Law (UOA 18)
This was the first time the University has submitted to the Law Unit of Assessment. Our submission comprised 20 staff (19.6 FTE) — three times the number of Law staff who contributed to other units in REF 2021 — reflecting our substantial growth in research excellence, impact and other activities. We also achieved a 50% increase in the number of PhD students over the period.
Our gender-balanced submission reflects the success of a series of targeted recruitment and development strategies, including Internationalisation with Impact and the Nobody Left Behind Strategy. Our submission included two new professors, over one-third of the submitted staff are Early Careers Researchers and half of the submitted staff have a practitioner background.
Results in REF 2021
- 47% of our research outputs were judged to be internationally excellent or world-leading.
- 50% of our impact was rated as having very considerable or outstanding reach and significance.
- We are ranked seventh overall among modern universities by research power, according to Times Higher Education.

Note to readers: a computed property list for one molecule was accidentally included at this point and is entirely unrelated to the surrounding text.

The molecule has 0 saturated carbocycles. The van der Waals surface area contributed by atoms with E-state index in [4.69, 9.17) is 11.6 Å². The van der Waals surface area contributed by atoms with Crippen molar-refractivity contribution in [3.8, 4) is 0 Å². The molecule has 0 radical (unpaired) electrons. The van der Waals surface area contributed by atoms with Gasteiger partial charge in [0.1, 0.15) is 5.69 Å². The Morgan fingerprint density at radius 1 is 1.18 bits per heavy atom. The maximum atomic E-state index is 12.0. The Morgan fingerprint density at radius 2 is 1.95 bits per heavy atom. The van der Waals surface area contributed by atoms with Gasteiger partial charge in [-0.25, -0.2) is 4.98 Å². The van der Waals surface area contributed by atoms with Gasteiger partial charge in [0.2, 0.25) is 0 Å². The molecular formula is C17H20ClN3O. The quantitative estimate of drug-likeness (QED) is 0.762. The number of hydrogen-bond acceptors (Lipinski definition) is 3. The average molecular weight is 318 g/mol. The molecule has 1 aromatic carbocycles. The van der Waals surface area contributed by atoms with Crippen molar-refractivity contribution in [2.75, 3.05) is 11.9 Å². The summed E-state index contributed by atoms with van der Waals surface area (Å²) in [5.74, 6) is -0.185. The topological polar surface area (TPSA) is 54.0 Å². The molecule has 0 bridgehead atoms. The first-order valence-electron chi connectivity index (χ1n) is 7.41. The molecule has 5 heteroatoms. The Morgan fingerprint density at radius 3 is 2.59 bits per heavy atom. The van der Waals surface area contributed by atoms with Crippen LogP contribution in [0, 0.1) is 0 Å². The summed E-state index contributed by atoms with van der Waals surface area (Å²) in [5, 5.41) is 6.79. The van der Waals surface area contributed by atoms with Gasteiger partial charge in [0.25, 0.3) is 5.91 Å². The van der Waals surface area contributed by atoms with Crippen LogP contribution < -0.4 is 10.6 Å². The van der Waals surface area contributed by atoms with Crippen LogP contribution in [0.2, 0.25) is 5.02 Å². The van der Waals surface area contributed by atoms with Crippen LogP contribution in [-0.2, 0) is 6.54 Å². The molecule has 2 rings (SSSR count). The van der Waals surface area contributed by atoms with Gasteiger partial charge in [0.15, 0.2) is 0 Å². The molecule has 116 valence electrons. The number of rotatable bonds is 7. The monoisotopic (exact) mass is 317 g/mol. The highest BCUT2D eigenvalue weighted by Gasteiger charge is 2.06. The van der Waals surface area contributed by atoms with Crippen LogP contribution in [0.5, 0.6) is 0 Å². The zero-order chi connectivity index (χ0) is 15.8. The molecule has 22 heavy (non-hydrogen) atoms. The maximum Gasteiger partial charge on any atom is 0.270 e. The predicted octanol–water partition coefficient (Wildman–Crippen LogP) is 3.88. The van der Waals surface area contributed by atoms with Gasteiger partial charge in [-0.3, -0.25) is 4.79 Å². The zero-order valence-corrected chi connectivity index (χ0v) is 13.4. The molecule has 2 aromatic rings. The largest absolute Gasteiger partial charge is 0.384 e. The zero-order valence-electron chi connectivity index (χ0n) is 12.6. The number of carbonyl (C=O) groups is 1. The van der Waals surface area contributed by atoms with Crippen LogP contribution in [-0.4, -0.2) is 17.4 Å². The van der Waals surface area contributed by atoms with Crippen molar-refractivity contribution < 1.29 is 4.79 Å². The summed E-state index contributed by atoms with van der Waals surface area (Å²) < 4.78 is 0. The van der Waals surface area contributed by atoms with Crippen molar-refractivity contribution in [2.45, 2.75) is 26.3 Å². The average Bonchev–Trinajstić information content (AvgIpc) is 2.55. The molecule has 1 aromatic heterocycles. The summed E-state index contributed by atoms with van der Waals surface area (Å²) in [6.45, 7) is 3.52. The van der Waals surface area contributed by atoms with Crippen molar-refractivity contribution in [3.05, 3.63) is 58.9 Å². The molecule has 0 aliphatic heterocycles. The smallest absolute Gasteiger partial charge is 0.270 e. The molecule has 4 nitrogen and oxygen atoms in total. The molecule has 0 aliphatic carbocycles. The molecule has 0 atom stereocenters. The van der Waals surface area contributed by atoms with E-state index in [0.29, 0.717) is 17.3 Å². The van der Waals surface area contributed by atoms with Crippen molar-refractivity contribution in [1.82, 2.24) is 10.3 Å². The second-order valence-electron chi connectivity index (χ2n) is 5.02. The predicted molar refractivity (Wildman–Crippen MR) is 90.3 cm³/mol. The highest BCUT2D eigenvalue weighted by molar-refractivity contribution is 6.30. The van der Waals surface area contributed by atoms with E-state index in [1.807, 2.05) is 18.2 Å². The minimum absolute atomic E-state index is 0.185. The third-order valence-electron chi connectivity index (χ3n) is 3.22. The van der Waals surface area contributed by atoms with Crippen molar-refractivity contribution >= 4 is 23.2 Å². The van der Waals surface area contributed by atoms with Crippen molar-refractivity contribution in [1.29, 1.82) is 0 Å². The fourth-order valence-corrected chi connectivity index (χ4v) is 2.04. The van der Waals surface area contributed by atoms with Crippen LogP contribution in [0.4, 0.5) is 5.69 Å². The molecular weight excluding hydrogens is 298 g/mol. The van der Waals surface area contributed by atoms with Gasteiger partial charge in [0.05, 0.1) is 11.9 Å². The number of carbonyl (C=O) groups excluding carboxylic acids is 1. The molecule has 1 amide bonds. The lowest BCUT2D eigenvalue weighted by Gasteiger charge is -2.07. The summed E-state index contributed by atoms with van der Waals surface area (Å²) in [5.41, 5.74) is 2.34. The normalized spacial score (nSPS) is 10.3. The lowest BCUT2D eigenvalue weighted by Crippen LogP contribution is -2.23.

The submission included a broad range of topics from our roots in International, Business and Human Rights Law to newer areas of strength such as Criminal, Family, Legal Education, Public, Property and Data Protection law. Across the submission, 30% of which was interdisciplinary in nature, our work spans all five of the University’s research themes and contributed to strategic ambitions including:
- Environmental sustainability — see case study below.
- Student experience and employability — through our legal education research.
- Global research and impact — critically informing legal debates within judiciaries, governments and organisations in the UK and internationally.
Impact case studiesWe submitted two case studies exemplifying our research.
The elephant in the saleroom: Influencing law, policy and practice regarding the sale of 'antique' ivoryCaroline Cox’s work on the Ivory Project influenced the consultation ahead of the Ivory Act 2018, which reformed how antique ivory could be sold. The Act reflected many of her recommendations, helping prevent the illegal trade in modern ivory and better regulate the antiques exception. Her research was picked up internationally and she was invited to attend public hearings in Australia about the adoption of similar legislation there. Domestically, two major trade associations produced best practice guides for their members/readers and the Metropolitan Police are seeking to use techniques employed in the research to help identify illegal ivory being sold online and to help train British law enforcement agencies in the area.